Arizona Cardinals at Dallas Cowboys (-3, 44.5 o/u)
This Sunday, the Arizona Cardinals (6-1, 2-1 road) travel to Texas to take on the Dallas Cowboys (6-2, 3-2 home) at AT&T Stadium (1:00 p.m. Eastern).
The big storyline heading into the game is the status of Cowboys quarterback Tony Romo. Romo, who has long suffered from back problems, took a hard hit in the Cowboys’ week 8 loss to the Redskins and had to leave the game (but returned late in the fourth quarter). Though the injury is clearly not as bad as it could have been, Romo has missed practice all week and his status for Sunday remains in doubt. Backup QB Brandon Weeden played well while Romo was in the locker room. The former Cleveland Brown went 4/6 for 69 yards and a touchdown, and put the Cowboys back on even terms after Washington took the lead early in the fourth quarter. As the announcers pointed out during that game, Romo misses one practice every week to rest his friable back, meaning Weeden gets first-team reps on a weekly basis. Even if Romo can’t go, Weeden is a decent fallback plan for the division-leading Cowboys.
And, regardless of who is under center, the Dallas faithful can take comfort in knowing DeMarco Murray will be in the backfield. Murray is having by far the best season of his career. He has hit the 100 yard mark in each of the first eight games – the first running back in NFL history to do so – and leads the league in rushing by almost 300 yards. The one blemish for Murray this season is fumbles. Murray has put the ball on the ground five times this year and, each time, the other team has recovered it. Against Arizona, he will have to hold onto the ball extra tight. Arizona has four fumble recoveries on the year and are plus-nine in the turnover department, second best in the NFL. (As we’ll discuss shortly, turnovers are integral to Arizona’s success.) Murray may also find the holes a little extra clogged this week, as Arizona has a stout run defense which surrenders a paltry 77.9 yards per game on the ground (third best in the league).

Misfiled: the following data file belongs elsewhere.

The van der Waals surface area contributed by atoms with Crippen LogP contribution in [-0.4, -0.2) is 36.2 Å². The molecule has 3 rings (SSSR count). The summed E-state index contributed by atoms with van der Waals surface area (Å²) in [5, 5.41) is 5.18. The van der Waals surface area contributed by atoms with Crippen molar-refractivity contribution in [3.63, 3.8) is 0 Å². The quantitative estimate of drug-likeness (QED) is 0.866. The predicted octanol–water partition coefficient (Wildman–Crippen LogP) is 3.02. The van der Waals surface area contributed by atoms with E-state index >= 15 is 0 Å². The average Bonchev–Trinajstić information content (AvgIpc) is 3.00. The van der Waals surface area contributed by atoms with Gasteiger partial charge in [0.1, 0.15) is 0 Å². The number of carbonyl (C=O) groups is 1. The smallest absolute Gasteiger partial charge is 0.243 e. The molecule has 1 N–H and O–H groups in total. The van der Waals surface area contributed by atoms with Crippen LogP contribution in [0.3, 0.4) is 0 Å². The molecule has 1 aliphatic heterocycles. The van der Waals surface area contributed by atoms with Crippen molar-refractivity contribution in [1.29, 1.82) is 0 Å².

Only two NFL teams are 6-1 on the year: the Arizona Cardinals and the Denver Broncos. Looking at the total offense/defense stats, the Broncos’ 6-1 record makes sense – they have the sixth best total offense in the league and the fourth best total defense – the Cardinals’ 6-1 records does not – they are 24th in total offense and 25th in total defense. On average, the Cardinals surrender 50 yards more than they gain each game. (The pass defense is to blame: Arizona is last in the league against the pass, giving up 302 yards per game.)
Yet, all Arizona does is win football games (unless they’re playing that other 6-1 team). A huge part of Arizona’s success can be attributed to turnovers. As mentioned, they have a plus-nine turnover margin, meaning they are getting more than one extra possession per game, on average. The Cardinals’ average margin of victory in their six wins is 7.6 points. How many points can you score in one possession, again?
Most of the remainder of Arizona’s success can be attributed to a bend-but-don’t-break defensive mentality. While the Cardinals give up a lot of yards, they don’t give up a lot of points. They have surrendered just 16 touchdowns on the season (fourth best in the NFL) and nine field goals (fifth best in the NFL). So teams have moved the ball down the field, but then either turned the ball over or stalled. (I haven’t found a “three-and-outs forced” stat online, but I would wager that Arizona would rank near the bottom.) If you’re wondering whether teams are just missing kicks against Arizona, the answer is: sort of, but not really. According to teamrankings.com, opponents have converted roughly 81% of field goal attempts against Arizona, the exact same as against Dallas.
Dallas enters the game as three-point favorites. Whether Romo plays or not may be key. Though Weeden looked good against Washington, that is a very small sample size. He was prone to turnovers in Cleveland and there are serious doubts about whether he can exploit Arizona’s league-worst pass defense. That said, the key metric in the game, whether Romo plays or not, may be turnovers. If Dallas can stay even in the turnover department, they stand a good chance of winning with or without Romo.
(Photo credit: Bigcats lair at en.wikipedia [CC-BY-SA-3.0 (http://creativecommons.org/licenses/by-sa/3.0) or GFDL (http://www.gnu.org/copyleft/fdl.html)], from Wikimedia Commons. Photo may appear cropped from its original.)